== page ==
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Assessment of the emerging biocruise threat

Author: Rex Raymond Kiziah; USAF Counterproliferation Center.
Publisher: Maxwell Air Force Base, Ala. : USAF Counterproliferation Center, Air War College, Air University, [2000]
Series: Counterproliferation papers., Future warfare series ;, no. 6.
Edition/Format:   Print book : EnglishView all editions and formats
Summary:
"The rogue nations--Iran, Iraq, Libya, North Korea, and Syria--are pursuing the acquisition of land-attack cruise missiles as part of a mix of aircraft, ballistic- and cruise-missile long-range strike forces. A major reason for these acquisitions is that a land-attack cruise missile configured to disseminate biological warfare agents comprises a technically and economically attractive, yet highly lethal weapon of  Read more...
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Additional Physical Format: Kiziah, Rex Raymond.
Assessment of the emerging biocruise threat
(OCoLC)61329318
Material Type: Internet resource
Document Type: Book, Internet Resource
All Authors / Contributors: Rex Raymond Kiziah; USAF Counterproliferation Center.
OCLC Number: 46913963
Notes: "August 2000."
Description: vii, 63 pages : illustrations ; 26 cm.
Contents: Disclaimer --
The author --
Acknowledgments --
List of illustrations --
List of tables --
Abstract.
Series Title: Counterproliferation papers., Future warfare series ;, no. 6.
Responsibility: by Rex R. Kiziah.

Abstract:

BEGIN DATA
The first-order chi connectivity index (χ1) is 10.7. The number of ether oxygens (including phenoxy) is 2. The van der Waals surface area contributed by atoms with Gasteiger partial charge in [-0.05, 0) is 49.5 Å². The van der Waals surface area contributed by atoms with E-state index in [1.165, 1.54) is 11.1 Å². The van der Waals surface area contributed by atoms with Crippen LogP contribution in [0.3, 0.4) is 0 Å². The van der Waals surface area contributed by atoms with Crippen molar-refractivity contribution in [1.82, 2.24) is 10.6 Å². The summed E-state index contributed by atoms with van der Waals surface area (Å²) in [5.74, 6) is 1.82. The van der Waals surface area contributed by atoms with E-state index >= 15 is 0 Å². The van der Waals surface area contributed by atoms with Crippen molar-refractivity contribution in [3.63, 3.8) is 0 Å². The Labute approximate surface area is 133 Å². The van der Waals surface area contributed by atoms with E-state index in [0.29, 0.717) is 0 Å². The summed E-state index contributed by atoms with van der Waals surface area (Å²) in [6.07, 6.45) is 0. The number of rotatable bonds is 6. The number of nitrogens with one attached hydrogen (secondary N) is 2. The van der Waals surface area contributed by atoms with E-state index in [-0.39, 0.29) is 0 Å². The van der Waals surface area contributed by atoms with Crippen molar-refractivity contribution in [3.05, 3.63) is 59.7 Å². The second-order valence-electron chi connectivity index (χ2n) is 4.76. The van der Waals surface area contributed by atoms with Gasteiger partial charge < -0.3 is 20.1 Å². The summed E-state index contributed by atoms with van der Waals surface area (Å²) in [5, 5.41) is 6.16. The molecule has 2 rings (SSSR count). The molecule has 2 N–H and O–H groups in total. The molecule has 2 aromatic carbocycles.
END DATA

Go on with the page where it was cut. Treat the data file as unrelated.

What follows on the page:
"The rogue nations--Iran, Iraq, Libya, North Korea, and Syria--are pursuing the acquisition of land-attack cruise missiles as part of a mix of aircraft, ballistic- and cruise-missile long-range strike forces. A major reason for these acquisitions is that a land-attack cruise missile configured to disseminate biological warfare agents comprises a technically and economically attractive, yet highly lethal weapon of mass destruction. Such a weapon system serves as a lever of strategic power available to rogue nations who want to deter, constrain or harm the U.S. and its allies, but of necessity, must challenge the conventionally superior Western forces via asymmetric means. Aiding the rogue nations₂ pursuit of these biological weapon systems are the dual-use nature and availability of the materials, technologies, and equipment for producing biological warfare agents and the widespread proliferation of the enabling technologies for land-attack cruise missiles, such as satellite navigation and guidance; compact, highly-efficient engines; and composite, low-observable airframe materials. With these technologies and some limited foreign assistance from countries such as China and Russia, many of the rogue nations can indigenously produce land-attack cruise missiles. Also, they will increasingly be able to directly purchase these missiles. The number of countries other than the U.S. that will be producing advanced, long-range, land-attack cruise missiles will increase from two to nine within the next decade, and some producers are expected to make them available for export. Or, they can choose to convert antiship cruise missiles, which have been widely proliferated and are in the rogue states₂ military arsenals, into land-attack missiles. With the abundant proliferation pathways for biological warfare agents and land-attack cruise missiles, it is quite probable that by the 2005 timeframe one or more of the rogue nations will possess a long-range, land-attack cruise missile for use as a biological weapon system (biocruise) against the U.S. and its allies and their worldwide military operations."--Page vii.

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